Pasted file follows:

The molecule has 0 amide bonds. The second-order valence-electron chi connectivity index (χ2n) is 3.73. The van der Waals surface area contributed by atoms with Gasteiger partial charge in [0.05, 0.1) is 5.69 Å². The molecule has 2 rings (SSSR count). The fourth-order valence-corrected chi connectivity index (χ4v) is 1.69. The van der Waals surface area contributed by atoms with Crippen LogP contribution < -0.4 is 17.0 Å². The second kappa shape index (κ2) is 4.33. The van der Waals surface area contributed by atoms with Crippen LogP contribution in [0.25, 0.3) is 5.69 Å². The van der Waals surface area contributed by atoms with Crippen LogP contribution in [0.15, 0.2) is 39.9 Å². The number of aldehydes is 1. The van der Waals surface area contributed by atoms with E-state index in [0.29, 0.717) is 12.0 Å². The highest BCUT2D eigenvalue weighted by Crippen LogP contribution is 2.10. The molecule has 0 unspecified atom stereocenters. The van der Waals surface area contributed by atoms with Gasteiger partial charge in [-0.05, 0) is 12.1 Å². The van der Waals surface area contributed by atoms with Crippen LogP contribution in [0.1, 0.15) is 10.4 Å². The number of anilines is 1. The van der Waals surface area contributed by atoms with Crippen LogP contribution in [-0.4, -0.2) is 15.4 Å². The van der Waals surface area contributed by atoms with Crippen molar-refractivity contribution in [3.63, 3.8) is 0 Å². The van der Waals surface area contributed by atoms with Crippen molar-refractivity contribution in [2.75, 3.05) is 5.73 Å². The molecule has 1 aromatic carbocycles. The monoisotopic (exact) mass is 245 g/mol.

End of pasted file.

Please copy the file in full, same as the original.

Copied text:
The molecule has 0 amide bonds. The second-order valence-electron chi connectivity index (χ2n) is 3.73. The van der Waals surface area contributed by atoms with Gasteiger partial charge in [0.05, 0.1) is 5.69 Å². The molecule has 2 rings (SSSR count). The fourth-order valence-corrected chi connectivity index (χ4v) is 1.69. The van der Waals surface area contributed by atoms with Crippen LogP contribution < -0.4 is 17.0 Å². The second kappa shape index (κ2) is 4.33. The van der Waals surface area contributed by atoms with Crippen LogP contribution in [0.25, 0.3) is 5.69 Å². The van der Waals surface area contributed by atoms with Crippen LogP contribution in [0.15, 0.2) is 39.9 Å². The number of aldehydes is 1. The van der Waals surface area contributed by atoms with E-state index in [0.29, 0.717) is 12.0 Å². The highest BCUT2D eigenvalue weighted by Crippen LogP contribution is 2.10. The molecule has 0 unspecified atom stereocenters. The van der Waals surface area contributed by atoms with Gasteiger partial charge in [-0.05, 0) is 12.1 Å². The van der Waals surface area contributed by atoms with Crippen LogP contribution in [0.1, 0.15) is 10.4 Å². The number of anilines is 1. The van der Waals surface area contributed by atoms with Crippen LogP contribution in [-0.4, -0.2) is 15.4 Å². The van der Waals surface area contributed by atoms with Crippen molar-refractivity contribution in [3.63, 3.8) is 0 Å². The van der Waals surface area contributed by atoms with Crippen molar-refractivity contribution in [2.75, 3.05) is 5.73 Å². The molecule has 1 aromatic carbocycles. The monoisotopic (exact) mass is 245 g/mol.